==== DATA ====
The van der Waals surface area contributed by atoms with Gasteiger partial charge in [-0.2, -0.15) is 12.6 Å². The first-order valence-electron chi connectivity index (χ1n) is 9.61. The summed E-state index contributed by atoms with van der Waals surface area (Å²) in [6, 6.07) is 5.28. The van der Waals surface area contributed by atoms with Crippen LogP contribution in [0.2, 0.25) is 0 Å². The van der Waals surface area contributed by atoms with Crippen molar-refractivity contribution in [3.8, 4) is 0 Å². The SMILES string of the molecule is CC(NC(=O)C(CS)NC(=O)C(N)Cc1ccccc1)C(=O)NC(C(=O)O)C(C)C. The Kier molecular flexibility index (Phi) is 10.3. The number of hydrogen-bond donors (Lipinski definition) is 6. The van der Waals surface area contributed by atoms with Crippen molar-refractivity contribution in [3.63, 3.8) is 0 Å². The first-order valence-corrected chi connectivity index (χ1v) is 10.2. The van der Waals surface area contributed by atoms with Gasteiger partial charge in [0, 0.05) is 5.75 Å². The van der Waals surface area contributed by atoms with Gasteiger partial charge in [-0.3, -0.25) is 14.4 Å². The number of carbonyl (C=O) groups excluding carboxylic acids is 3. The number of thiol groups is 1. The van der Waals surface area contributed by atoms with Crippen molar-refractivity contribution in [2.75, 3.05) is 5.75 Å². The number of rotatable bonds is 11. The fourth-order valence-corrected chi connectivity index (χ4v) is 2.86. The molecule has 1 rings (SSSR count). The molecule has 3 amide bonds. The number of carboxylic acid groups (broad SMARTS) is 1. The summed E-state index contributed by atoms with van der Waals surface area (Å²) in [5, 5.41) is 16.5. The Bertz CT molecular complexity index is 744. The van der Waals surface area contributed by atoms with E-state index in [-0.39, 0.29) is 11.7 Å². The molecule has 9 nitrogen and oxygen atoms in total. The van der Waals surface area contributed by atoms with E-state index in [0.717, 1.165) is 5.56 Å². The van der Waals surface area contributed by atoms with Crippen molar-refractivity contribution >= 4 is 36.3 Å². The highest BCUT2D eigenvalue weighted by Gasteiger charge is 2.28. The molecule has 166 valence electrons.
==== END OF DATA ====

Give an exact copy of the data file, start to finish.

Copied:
The van der Waals surface area contributed by atoms with Gasteiger partial charge in [-0.2, -0.15) is 12.6 Å². The first-order valence-electron chi connectivity index (χ1n) is 9.61. The summed E-state index contributed by atoms with van der Waals surface area (Å²) in [6, 6.07) is 5.28. The van der Waals surface area contributed by atoms with Crippen LogP contribution in [0.2, 0.25) is 0 Å². The van der Waals surface area contributed by atoms with Crippen molar-refractivity contribution in [3.8, 4) is 0 Å². The SMILES string of the molecule is CC(NC(=O)C(CS)NC(=O)C(N)Cc1ccccc1)C(=O)NC(C(=O)O)C(C)C. The Kier molecular flexibility index (Phi) is 10.3. The number of hydrogen-bond donors (Lipinski definition) is 6. The van der Waals surface area contributed by atoms with Crippen molar-refractivity contribution in [3.63, 3.8) is 0 Å². The first-order valence-corrected chi connectivity index (χ1v) is 10.2. The van der Waals surface area contributed by atoms with Gasteiger partial charge in [0, 0.05) is 5.75 Å². The van der Waals surface area contributed by atoms with Gasteiger partial charge in [-0.3, -0.25) is 14.4 Å². The number of carbonyl (C=O) groups excluding carboxylic acids is 3. The number of thiol groups is 1. The van der Waals surface area contributed by atoms with Crippen molar-refractivity contribution in [2.75, 3.05) is 5.75 Å². The number of rotatable bonds is 11. The fourth-order valence-corrected chi connectivity index (χ4v) is 2.86. The molecule has 1 rings (SSSR count). The molecule has 3 amide bonds. The number of carboxylic acid groups (broad SMARTS) is 1. The summed E-state index contributed by atoms with van der Waals surface area (Å²) in [5, 5.41) is 16.5. The Bertz CT molecular complexity index is 744. The van der Waals surface area contributed by atoms with E-state index in [-0.39, 0.29) is 11.7 Å². The molecule has 9 nitrogen and oxygen atoms in total. The van der Waals surface area contributed by atoms with E-state index in [0.717, 1.165) is 5.56 Å². The van der Waals surface area contributed by atoms with Crippen molar-refractivity contribution >= 4 is 36.3 Å². The highest BCUT2D eigenvalue weighted by Gasteiger charge is 2.28. The molecule has 166 valence electrons.